Before I begin creating a Pattern Library I had several questions that I asked myself:
What is a Pattern Library? What is it used for? How is it used? What are some good examples of Pattern Libraries? And finally do I need a Pattern Library?
So with these questions and many more swimming around in my head, I’m off taking the first steps into Pattern Libraries, Research.
Researching is so important to any projects I begin. It always begins with a set of questions and then with all knowing google at my finger-tips I read, cut and collate everything I find using Evernote. There are many advantages to using a digital note taker one of which is being able to paste in hyperlinks and accessing your notes on any device.
What is a Pattern Library
A Pattern Library can best be described as a living style guide, specifically designed for UI/UX. It’s a set of instructions on how best to approach complex interactions by listing the building blocks that go into an application. It’s set of rules which go into each component. It allows coders and designers to communicate clearly with a shared vocabulary. Because Pattern Libraries is a dynamic style guide, it is meant to be used practically and therefore constantly refined and updated. It encourages iterations and ensures consistency, allowing both designers and coders to work efficiently and quickly producing a clear goal and getting results faster.
During my research I came across a developer named Brad Frost. He wrote a book about his approach to responsive web design called, Atomic Design. In his book, which you can read online, he explains that a web page is made up of small components, atoms and molecules and it’s the way each of those components are assembled and put together that is important. In his book he makes us look at the ingredients not the final design and this is a shift from the way people have been designing web sites. Whereas before, people would design websites from the static template we now see a trend of designing websites to a more dynamic system of adaptable components. Alot of what I’ve read about Pattern Design seems to be inspired mainly by Atomic Design. It’s about designing systems rather than pages.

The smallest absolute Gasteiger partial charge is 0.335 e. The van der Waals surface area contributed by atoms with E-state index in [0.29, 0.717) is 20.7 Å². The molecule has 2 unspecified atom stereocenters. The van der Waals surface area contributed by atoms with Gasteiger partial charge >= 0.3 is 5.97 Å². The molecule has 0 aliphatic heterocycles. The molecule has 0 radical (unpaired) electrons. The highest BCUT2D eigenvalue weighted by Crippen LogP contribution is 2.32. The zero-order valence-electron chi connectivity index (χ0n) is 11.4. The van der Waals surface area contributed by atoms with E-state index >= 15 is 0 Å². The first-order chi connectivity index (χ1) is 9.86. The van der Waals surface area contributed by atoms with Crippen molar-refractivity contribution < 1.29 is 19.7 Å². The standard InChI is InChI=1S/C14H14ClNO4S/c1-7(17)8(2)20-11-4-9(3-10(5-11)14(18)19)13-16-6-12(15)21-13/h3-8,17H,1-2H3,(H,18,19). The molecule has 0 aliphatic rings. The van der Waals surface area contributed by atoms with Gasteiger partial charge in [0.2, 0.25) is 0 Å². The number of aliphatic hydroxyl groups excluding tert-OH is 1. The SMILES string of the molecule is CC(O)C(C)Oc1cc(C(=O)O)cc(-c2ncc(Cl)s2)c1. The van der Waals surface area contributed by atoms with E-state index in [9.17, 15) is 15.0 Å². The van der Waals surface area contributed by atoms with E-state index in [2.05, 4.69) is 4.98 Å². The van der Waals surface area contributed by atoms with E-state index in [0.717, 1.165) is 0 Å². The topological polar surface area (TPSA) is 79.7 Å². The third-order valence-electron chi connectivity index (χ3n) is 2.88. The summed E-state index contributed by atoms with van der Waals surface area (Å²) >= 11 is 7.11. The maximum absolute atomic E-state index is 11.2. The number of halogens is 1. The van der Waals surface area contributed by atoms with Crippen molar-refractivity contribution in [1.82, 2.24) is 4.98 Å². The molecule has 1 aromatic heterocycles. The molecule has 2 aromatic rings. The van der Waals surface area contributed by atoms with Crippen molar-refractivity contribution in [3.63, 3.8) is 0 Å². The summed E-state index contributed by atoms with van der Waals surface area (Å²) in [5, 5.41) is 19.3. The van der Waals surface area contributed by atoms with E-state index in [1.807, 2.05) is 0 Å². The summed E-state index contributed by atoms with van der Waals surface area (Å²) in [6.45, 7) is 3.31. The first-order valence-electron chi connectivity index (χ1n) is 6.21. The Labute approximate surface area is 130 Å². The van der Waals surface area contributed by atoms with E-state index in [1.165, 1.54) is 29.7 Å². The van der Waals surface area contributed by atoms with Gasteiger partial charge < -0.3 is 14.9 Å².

Pattern Library Checklist
With Atomic Design in mind, I wanted to make a list of ingredients that I wanted to focus on for my Pattern Library:
- Design Strategy: This is more of a sense of purpose. A guide or platform.
- Global Elements: These include containers, normalisers, padding, margin. Real basic rules
- Links: Covering the different states; active, focus, hover. Not just going with default.
- Navigation: How to treat accordians, breadcrumbs, menu bars, hamburgers or no hamburgers.
- Typography: Headings, Subheads, Pull Quotes,
- Buttons: Primary and secondary. Hover, active, focused, clicked and disabled states.
- Colours: Primary and secondary. Tints and gradients.
- Icons: Responsive iconography, social media icons, buttons, badges and avatars.
- Images: Hero images, thumbnails, format, size thresholds and responsive behaviour.
- Data Visualisations: Bar charts, pie charts, graphs and timelines. Static, animated or both.
- Forms: Headings, form elements, inputs, textarea fields, radio buttons.
- Alerts/ Pop overs
- Motions, Transitions and Animations
- Error page 404
I’m sure that as I progress I’ll be adding and removing items from this list, but since I’m writing about Pattern Libraries it’s only natural there will be changes along the way.